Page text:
Discussions of politics and religion usually lead to little good.
So was the outcome of John Golden, alias Golding, who served King James II (a Catholic) as a privateer at the time that Prince William of Orange (a Protestant) took power in England via a civil war.
The forces of King James II retreated into Ireland, where he had overwhelming support, or they followed him into France. Once the war went badly in Ireland then many of his armed supporters were able to sail off to France after the loss at Limerick. (1) At the beginning of the war, King James II had reestablished his court in France under the protection of the French King.
Note: This war goes by several names to include the Nine Years War. Machinations behind the scenes are worthy reading for any fan of Game of Thrones as the war is also known as the War of Three Kingdoms , with the alliance to overthrow James II made up of an international force known as The League of Augsburg, a group of rich bankers and financiers that bankrolled many things: the colonization of Brazil, the overthrow of James II, etc.
Not much is known of John Golden’s family, other than he was probably of Irish birth, but of probable English family.
Within English court records he is referred to as Golding … probably indicating that from the English legal perspective he derived from the English Golding family. The family is recorded as going to Ireland in 1314 as part of the Anglo-Norman invasion to consolidate hold over the isles. In the area around Dublin and Cork there was the English family of Nicholas Goldinges, of Castleknock, the king’s victualler in 1314.
A victualler is someone that supplies sailing ships with food, drink and organizes the stored provisions for ships to take aboard. (2) This was a role that Goldings were to repeat on a number of occasions over the centuries.
In 1598 Nicholas Goulding was a quartermaster-sergeant in Cromwell’s army in Ireland, with his name appearing in a 1598 list of the chief gentlemen of counties Dublin and Kildare.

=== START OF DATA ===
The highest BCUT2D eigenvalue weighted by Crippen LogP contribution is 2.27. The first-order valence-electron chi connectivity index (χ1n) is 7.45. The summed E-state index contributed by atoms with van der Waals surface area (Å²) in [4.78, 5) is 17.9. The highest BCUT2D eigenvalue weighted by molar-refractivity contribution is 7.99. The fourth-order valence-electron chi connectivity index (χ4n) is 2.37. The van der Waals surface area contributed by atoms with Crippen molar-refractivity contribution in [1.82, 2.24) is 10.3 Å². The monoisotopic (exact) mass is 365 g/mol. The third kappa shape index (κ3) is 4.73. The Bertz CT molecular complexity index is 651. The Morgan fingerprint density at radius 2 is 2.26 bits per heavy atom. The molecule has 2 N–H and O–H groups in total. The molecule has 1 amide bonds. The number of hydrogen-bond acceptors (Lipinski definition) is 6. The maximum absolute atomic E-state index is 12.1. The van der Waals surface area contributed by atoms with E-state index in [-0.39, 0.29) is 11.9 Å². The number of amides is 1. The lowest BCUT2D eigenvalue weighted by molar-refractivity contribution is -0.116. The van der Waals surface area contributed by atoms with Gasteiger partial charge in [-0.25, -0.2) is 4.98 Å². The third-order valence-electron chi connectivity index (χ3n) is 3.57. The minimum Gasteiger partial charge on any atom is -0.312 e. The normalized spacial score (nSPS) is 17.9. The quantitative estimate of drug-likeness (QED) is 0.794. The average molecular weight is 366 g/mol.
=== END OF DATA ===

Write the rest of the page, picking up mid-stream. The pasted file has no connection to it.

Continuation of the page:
Both victuallers and quartermasters provide logistics support.
The Goldings were certainly Catholic and supporters of the crown at this time in Ireland with Sir Edmond Goldyng and his wife Elizabeth Fleming living in Ireland to the north of Dublin where lay Castleknock (3) — this was about two generations prior to when Privateer/Pirate John Golden sailed the region.
Regardless, we do not know what family of Goldens or Goldings that John Golden, alias Golding, came from.
What we do know is John Golden was caught and his legal case is still taught today as a major historical legal decision in the legal status of ‘stateless combatants’.
The trial of Golden/Golding and others is documented within A Complete Collection of State Trials and Proceedings for High Treason, Volume 12. The particular trial is “Trial of Thomas Jones and others as pirates, though acting under King James II. commission, 5 William and Mary, A. D. 1693“.
Short Version of the Trial
Winners get to write the rules. When the Privy Council of King William heard the case they charged Dr. Oldish, the King’s Advocate, to draw up the prosecution charges and to lay out the evidence. He refused, responding that those charged appear to have been acting under the legal authority of a legally recognized king. Dr. Oldish was dismissed as the King’s Advocate and replaced with Dr. Littleton, who tried the case and condemned those charged with high treason. The penalty was hanging.
More about the Trial
Those charged: John Golding, Thomas Jones. John Ryan, Darby Collins, Richard Shivers, Patrick Quidley, John Slaughter and Constantine de Hartley showed a commission signed J. R. (James II), dated at the Court of St. Germain, with articles of instruction, etc., in the same form as privateers have, giving caution and security to bring prizes into the Court of Admiralty.
Nature of the court: None of those charged were allowed legal counsel. They were tried by a tribunal (Lords of the Privy Council).